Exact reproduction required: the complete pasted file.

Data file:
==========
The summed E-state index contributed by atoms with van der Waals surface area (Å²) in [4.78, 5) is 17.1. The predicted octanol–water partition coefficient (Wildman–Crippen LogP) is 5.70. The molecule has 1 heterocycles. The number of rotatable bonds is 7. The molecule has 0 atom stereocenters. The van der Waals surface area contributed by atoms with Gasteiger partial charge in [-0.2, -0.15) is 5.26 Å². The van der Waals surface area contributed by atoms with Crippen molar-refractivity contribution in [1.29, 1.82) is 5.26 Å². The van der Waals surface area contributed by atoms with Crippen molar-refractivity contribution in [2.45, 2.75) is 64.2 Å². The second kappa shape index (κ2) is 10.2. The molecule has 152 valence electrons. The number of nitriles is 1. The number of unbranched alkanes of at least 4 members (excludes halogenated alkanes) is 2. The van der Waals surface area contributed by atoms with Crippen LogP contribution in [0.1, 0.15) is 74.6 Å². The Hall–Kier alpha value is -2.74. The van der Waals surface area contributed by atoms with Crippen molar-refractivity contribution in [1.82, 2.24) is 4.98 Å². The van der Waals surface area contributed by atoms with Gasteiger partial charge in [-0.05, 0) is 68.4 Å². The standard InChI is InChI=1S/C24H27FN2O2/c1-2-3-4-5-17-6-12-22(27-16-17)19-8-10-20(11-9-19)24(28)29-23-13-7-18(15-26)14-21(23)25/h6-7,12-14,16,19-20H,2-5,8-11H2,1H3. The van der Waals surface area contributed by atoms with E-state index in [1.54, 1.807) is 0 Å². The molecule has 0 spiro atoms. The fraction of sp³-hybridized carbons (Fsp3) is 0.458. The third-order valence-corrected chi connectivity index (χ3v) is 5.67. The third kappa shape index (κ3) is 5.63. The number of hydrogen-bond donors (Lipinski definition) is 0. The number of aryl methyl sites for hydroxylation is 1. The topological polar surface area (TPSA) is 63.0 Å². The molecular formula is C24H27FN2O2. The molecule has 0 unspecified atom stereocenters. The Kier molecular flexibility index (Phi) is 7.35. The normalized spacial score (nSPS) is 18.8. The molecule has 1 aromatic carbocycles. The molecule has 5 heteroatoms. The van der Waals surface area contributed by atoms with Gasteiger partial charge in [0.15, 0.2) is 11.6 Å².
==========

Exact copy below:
The summed E-state index contributed by atoms with van der Waals surface area (Å²) in [4.78, 5) is 17.1. The predicted octanol–water partition coefficient (Wildman–Crippen LogP) is 5.70. The molecule has 1 heterocycles. The number of rotatable bonds is 7. The molecule has 0 atom stereocenters. The van der Waals surface area contributed by atoms with Gasteiger partial charge in [-0.2, -0.15) is 5.26 Å². The van der Waals surface area contributed by atoms with Crippen molar-refractivity contribution in [1.29, 1.82) is 5.26 Å². The van der Waals surface area contributed by atoms with Crippen molar-refractivity contribution in [2.45, 2.75) is 64.2 Å². The second kappa shape index (κ2) is 10.2. The molecule has 152 valence electrons. The number of nitriles is 1. The number of unbranched alkanes of at least 4 members (excludes halogenated alkanes) is 2. The van der Waals surface area contributed by atoms with Crippen LogP contribution in [0.1, 0.15) is 74.6 Å². The Hall–Kier alpha value is -2.74. The van der Waals surface area contributed by atoms with Crippen molar-refractivity contribution in [1.82, 2.24) is 4.98 Å². The van der Waals surface area contributed by atoms with Gasteiger partial charge in [-0.05, 0) is 68.4 Å². The standard InChI is InChI=1S/C24H27FN2O2/c1-2-3-4-5-17-6-12-22(27-16-17)19-8-10-20(11-9-19)24(28)29-23-13-7-18(15-26)14-21(23)25/h6-7,12-14,16,19-20H,2-5,8-11H2,1H3. The van der Waals surface area contributed by atoms with E-state index in [1.54, 1.807) is 0 Å². The molecule has 0 spiro atoms. The fraction of sp³-hybridized carbons (Fsp3) is 0.458. The third-order valence-corrected chi connectivity index (χ3v) is 5.67. The third kappa shape index (κ3) is 5.63. The number of hydrogen-bond donors (Lipinski definition) is 0. The number of aryl methyl sites for hydroxylation is 1. The topological polar surface area (TPSA) is 63.0 Å². The molecular formula is C24H27FN2O2. The molecule has 0 unspecified atom stereocenters. The Kier molecular flexibility index (Phi) is 7.35. The normalized spacial score (nSPS) is 18.8. The molecule has 1 aromatic carbocycles. The molecule has 5 heteroatoms. The van der Waals surface area contributed by atoms with Gasteiger partial charge in [0.15, 0.2) is 11.6 Å².